A random sample of 250 leprosy patients visiting the hospital for the first time during 2011–2012 were chosen, 50 each from those with only hidden patches (Grade 0a), patients with visible patches (Grade 0b), those with only anaesthesia or weakness (Grade I), patients with paralytic deformities (Grade 2a), and patients with visible disabilities and ulcers Grade 2b). The P-scale consisting of 18 items was administered in the local language (Hindi) and used by the Counsellor along with relevant clinical and socioeconomic details.


    There were 84 women and 166 men, distributed in all the five categories. Overall, 142 patients out of 250 (56.8%) had no participation restrictions; 39 (15.6%) had mild social restrictions; 20 (8.0%) had moderate, 28 (11.2%) had severe and 21 (8.4%) had extreme participation restrictions. Paradoxically, there were some cases without severe deformity who are also subjected to restrictions. Patients in Grades 0a and 0b, had practically no severe or even moderate restrictions in their social participation, but their perceived stigma was high, requiring suitable leprosy education, family counselling and coping skills to feel confident that they were capable of normal work like any of their peers. Counselling became more intensive in Grade 1 and for almost all in Grade 2, who experienced moderate to severe restrictions in meeting new people, participating in social activities and indulging in socioeconomic activities. Counselling for such groups of patients required multiple approaches, including in-depth leprosy education for regular treatment, self-care measures, mobilisation of coping skills, self-confidence and acceptance counselling, and follow-up counselling for those released from treatment after multidrug therapy.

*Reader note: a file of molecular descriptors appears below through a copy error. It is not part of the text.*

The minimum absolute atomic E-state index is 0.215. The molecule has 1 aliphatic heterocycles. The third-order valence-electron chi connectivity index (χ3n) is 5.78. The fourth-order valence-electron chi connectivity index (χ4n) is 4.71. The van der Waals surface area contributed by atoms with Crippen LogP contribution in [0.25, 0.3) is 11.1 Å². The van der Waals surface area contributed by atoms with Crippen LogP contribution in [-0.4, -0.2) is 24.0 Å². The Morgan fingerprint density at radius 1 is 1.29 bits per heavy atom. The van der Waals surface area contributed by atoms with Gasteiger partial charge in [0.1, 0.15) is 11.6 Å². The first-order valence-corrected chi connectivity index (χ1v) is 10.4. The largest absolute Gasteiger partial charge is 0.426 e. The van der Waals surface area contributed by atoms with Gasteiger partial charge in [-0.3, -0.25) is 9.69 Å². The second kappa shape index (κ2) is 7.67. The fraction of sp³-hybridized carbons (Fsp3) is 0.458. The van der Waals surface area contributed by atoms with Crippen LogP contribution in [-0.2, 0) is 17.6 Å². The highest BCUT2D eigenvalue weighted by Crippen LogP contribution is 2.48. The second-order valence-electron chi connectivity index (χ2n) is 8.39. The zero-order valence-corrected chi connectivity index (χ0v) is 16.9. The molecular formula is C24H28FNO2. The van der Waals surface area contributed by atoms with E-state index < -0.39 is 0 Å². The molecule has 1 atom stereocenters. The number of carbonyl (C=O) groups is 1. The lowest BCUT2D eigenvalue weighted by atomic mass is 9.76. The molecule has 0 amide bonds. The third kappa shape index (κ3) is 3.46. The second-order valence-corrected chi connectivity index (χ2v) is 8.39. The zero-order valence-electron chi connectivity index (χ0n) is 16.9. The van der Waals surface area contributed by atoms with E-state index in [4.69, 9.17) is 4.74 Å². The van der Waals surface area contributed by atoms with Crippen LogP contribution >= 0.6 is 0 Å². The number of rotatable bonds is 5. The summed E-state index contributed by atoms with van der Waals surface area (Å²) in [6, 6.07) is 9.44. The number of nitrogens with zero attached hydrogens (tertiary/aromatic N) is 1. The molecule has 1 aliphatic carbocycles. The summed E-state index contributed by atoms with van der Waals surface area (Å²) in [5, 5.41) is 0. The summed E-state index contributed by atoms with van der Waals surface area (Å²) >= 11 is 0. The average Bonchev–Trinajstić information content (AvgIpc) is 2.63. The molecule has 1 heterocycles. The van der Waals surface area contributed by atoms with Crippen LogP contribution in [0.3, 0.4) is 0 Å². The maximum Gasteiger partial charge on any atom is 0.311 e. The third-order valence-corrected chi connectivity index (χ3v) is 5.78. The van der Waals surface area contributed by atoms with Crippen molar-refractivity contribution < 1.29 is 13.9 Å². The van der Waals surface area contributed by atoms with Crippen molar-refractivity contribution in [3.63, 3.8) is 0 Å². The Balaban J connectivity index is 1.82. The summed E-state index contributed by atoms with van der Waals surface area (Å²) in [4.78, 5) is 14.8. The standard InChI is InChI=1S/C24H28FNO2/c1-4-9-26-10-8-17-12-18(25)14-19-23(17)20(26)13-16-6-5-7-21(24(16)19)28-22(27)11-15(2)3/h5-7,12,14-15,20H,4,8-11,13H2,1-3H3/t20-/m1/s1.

Conclusions & Recommendations

    The P-scale provides essential information to enable a Counsellor to offer more meaningful and balanced counselling to leprosy-affected people, especially in coping with enacted stigma. Education oriented counselling and psychological supportive counselling are necessary adjuncts for clinical care and treatment. Client-oriented counselling allows clients to freely express their fears and anxieties, and promotes coping skills and confidence.